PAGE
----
A 40-year-old Mexican national and an 18-year-old Tucson woman were arrested August 14 in connection with separate attempts to smuggle drugs through the Douglas port of entry.
U.S. Customs and Border Protection officers arrested Jorge Enrique Diaz-Lopez after a narcotics detection canine alerted officers to eight packages of heroin hidden under the backseat of his Nissan truck. The drugs weighed nearly 18 pounds and had an estimated value of $244,147.
An 18-year-old woman was arrested later that evening after officers located 137 packages of marijuana hidden throughout the Lincoln sedan she was driving. The narcotics, weighing 147 pounds with an estimated value $66,290, were hidden in the trunk, rear quarter panels, inside the front and rear seats, the engine compartment and front bumper.
Diaz and the Tucson woman were turned over to U.S. Immigration and Customs Enforcement’s Homeland Security Investigations. The drugs and vehicles in both cases were processed for seizure.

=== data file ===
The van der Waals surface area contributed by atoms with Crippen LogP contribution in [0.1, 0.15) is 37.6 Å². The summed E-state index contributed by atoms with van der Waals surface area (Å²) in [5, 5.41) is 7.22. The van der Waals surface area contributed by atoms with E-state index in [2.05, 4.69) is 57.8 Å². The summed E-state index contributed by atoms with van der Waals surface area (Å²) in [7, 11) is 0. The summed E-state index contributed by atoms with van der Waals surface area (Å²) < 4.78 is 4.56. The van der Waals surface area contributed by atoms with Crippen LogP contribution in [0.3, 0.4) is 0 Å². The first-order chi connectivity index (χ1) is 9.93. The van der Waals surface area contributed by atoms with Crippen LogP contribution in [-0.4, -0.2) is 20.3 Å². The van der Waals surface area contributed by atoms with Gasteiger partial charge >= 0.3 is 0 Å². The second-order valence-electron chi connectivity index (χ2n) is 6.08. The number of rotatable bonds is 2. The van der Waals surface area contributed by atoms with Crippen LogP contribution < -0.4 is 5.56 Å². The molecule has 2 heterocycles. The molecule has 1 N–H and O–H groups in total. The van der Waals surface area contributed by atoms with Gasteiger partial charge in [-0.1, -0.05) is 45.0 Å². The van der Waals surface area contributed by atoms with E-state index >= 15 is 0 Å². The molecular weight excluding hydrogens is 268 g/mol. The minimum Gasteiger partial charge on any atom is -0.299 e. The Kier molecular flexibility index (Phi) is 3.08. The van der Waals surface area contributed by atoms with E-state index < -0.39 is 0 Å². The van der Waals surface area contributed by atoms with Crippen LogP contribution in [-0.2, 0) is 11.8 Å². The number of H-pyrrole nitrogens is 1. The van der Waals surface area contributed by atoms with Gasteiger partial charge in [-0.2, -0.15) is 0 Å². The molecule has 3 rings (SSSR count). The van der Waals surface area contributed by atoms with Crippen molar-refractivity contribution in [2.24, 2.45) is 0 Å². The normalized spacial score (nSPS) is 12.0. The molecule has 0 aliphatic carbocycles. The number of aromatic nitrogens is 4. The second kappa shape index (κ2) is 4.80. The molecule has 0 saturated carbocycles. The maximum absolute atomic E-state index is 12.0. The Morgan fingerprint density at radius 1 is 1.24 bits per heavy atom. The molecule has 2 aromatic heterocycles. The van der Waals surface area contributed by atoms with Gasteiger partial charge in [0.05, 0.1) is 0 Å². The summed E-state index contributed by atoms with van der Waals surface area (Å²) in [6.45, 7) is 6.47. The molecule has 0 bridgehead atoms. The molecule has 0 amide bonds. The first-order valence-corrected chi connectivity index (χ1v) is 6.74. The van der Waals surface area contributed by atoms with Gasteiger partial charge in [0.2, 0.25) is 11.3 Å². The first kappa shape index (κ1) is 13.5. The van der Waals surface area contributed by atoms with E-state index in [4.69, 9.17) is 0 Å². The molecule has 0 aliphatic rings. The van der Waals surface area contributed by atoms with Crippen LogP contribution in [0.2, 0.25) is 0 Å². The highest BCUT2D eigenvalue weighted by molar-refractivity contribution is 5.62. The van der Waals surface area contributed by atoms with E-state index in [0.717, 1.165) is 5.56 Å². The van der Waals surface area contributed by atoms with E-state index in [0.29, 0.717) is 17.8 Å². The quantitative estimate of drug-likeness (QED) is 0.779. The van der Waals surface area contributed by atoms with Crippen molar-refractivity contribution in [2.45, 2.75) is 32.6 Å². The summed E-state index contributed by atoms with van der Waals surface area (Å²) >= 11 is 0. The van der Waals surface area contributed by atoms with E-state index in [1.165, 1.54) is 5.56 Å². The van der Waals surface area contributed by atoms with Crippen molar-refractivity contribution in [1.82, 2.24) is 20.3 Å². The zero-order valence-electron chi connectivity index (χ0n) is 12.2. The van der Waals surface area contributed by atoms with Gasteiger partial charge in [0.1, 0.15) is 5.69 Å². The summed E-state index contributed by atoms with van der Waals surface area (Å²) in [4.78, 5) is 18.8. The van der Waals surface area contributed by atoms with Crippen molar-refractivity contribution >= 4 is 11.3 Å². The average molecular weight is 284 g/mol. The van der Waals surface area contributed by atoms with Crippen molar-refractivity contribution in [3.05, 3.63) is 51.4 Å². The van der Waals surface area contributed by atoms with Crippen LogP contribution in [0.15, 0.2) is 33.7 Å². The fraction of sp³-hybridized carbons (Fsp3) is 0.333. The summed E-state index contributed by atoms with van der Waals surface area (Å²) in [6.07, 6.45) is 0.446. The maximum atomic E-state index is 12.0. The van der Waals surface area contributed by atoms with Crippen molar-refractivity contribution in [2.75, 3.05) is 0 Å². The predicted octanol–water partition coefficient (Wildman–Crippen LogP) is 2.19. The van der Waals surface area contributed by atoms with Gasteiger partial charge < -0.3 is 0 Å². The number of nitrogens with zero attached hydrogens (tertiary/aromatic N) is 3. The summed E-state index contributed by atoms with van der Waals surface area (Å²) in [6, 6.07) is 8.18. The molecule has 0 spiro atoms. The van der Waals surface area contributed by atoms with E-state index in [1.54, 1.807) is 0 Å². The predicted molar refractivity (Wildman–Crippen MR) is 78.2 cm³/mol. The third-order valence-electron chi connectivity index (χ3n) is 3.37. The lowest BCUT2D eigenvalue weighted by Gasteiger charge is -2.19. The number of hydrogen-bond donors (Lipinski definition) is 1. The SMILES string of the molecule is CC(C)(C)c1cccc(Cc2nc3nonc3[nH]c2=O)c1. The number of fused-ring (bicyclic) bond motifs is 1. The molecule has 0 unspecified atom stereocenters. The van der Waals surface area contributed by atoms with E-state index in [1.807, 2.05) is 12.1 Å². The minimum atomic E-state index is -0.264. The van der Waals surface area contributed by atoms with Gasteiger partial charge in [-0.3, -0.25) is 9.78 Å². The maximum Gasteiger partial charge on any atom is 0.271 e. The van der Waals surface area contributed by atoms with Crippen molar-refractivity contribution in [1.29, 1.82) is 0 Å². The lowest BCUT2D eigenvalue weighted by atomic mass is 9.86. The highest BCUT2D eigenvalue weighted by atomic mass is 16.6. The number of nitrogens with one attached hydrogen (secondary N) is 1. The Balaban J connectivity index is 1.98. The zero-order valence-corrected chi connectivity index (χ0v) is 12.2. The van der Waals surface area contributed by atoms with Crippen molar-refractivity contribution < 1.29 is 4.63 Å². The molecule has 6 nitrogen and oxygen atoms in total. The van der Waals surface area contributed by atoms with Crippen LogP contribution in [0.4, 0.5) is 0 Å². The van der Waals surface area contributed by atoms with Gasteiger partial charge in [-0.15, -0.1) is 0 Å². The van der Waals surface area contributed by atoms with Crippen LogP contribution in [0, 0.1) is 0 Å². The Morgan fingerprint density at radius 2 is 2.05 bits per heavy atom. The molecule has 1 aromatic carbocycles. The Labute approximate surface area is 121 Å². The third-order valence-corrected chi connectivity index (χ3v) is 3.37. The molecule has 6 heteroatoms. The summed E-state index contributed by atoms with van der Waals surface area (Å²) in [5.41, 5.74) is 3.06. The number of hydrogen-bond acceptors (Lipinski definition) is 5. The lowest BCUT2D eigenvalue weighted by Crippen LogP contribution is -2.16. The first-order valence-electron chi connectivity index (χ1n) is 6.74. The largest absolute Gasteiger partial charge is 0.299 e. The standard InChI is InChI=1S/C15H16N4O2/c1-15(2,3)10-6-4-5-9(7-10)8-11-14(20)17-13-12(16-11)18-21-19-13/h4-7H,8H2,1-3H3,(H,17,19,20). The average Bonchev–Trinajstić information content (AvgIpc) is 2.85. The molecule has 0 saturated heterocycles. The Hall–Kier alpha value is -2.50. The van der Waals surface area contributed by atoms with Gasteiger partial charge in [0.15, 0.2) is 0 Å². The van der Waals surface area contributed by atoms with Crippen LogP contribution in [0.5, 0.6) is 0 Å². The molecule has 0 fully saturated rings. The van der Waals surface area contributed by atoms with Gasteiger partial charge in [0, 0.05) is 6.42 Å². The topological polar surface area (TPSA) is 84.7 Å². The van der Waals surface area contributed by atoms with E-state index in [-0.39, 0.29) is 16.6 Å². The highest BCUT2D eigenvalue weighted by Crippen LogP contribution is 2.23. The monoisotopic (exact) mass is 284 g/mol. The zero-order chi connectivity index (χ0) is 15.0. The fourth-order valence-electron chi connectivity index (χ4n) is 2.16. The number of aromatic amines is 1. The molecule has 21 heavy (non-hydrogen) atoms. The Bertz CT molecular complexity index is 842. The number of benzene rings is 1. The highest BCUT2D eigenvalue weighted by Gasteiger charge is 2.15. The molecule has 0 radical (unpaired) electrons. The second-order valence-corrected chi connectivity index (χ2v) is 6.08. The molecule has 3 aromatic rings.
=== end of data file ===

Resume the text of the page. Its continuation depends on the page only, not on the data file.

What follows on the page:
Individuals arrested may be charged by complaint, the method by which a person is charged with criminal activity which raises no inference of guilt. An individual is presumed innocent unless and until competent evidence is presented to a jury that establishes guilt beyond a reasonable doubt.
CBP officers working at Arizona’s ports are assigned to the Office of Field Operations, the primary organization within Customs and Border Protection tasked with an anti-terrorism mission. CBP officers screen all people, vehicles and goods entering the United States while facilitating the flow of legitimate trade and travel. Their mission also includes carrying out border-related duties, including narcotics interdiction, enforcing immigration and trade laws, and protecting the nation's food supply and agriculture industry from pests and diseases.